Why? Objects conforming to ThingyNotifier now have to implement this method too and on top of it you cannot freeload on the NSObjectProtocol implementation anyway:

And! Our equality check doesn't work anymore:

So, all in all, this NSObjectProtocol approach isn't too bad.

### A Real Pure™ Swift solution?

So, as far as I know, there's no pure Swift solution to this. Joe Groff of the Swift team at Apple provided a trampoline to a solution which I tried to implement. Alas, his solution – while clever – caused other problems. For example: you can't have the += and -= operators (or any operator) operating on protocol instances if the protocol somehow employs the Self type, causing us to get back to the same error as mentioned before. Which leaves us empty handed yet again. 😉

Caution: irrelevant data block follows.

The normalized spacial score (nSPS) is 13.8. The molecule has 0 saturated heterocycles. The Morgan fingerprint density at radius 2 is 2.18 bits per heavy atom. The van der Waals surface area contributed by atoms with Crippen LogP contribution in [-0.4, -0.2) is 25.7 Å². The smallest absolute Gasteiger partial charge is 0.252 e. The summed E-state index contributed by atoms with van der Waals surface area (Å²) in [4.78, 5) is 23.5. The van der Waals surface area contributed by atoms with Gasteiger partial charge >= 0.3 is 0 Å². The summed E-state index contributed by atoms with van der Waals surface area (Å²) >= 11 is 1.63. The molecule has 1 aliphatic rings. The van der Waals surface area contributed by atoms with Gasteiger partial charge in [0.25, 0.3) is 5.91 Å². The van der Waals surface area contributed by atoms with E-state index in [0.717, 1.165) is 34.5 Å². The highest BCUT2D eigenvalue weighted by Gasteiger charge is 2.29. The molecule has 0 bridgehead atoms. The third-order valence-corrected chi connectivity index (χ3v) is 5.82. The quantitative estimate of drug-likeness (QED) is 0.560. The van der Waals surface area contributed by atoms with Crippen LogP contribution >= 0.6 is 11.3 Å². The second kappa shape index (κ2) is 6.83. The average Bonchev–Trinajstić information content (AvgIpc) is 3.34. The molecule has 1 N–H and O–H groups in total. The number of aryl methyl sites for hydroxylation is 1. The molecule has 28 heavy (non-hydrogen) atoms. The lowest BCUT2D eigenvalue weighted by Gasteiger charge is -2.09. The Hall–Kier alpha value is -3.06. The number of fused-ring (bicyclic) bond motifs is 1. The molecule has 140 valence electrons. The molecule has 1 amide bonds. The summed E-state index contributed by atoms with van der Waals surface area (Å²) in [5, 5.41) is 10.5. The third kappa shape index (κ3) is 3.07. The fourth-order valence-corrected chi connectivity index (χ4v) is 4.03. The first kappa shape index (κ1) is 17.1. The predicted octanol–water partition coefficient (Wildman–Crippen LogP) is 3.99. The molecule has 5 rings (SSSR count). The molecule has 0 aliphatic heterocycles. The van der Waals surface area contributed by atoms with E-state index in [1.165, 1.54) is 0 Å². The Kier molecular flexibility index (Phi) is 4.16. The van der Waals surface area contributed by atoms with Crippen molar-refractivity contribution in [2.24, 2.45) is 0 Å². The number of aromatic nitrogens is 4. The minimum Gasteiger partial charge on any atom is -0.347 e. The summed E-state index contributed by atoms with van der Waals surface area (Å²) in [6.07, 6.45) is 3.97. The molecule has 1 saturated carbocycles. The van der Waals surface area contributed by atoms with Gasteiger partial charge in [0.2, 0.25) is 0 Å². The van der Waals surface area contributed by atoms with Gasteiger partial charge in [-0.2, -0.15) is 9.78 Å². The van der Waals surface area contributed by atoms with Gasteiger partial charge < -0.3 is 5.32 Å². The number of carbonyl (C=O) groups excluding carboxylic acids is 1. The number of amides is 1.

This reminds me to mention how I love how the Swift team reaches out to us for problems like this. They cannot solve them all but they are very helpful and even getting these problems noticed by them makes me feel like there's a good chance they'll be actually solved in the future. Who knows, right?

Anyway, thanks to Joe (and the team) for the help. Much appreciated! 👍

### Example code

You can find a playground with the code included in this post on Github, if you care to play with it some more.

And oh, if there's another approach, I'd love to hear it!

This post was proofread by: @joericoach, @fousa, @whakkee. Many thanks!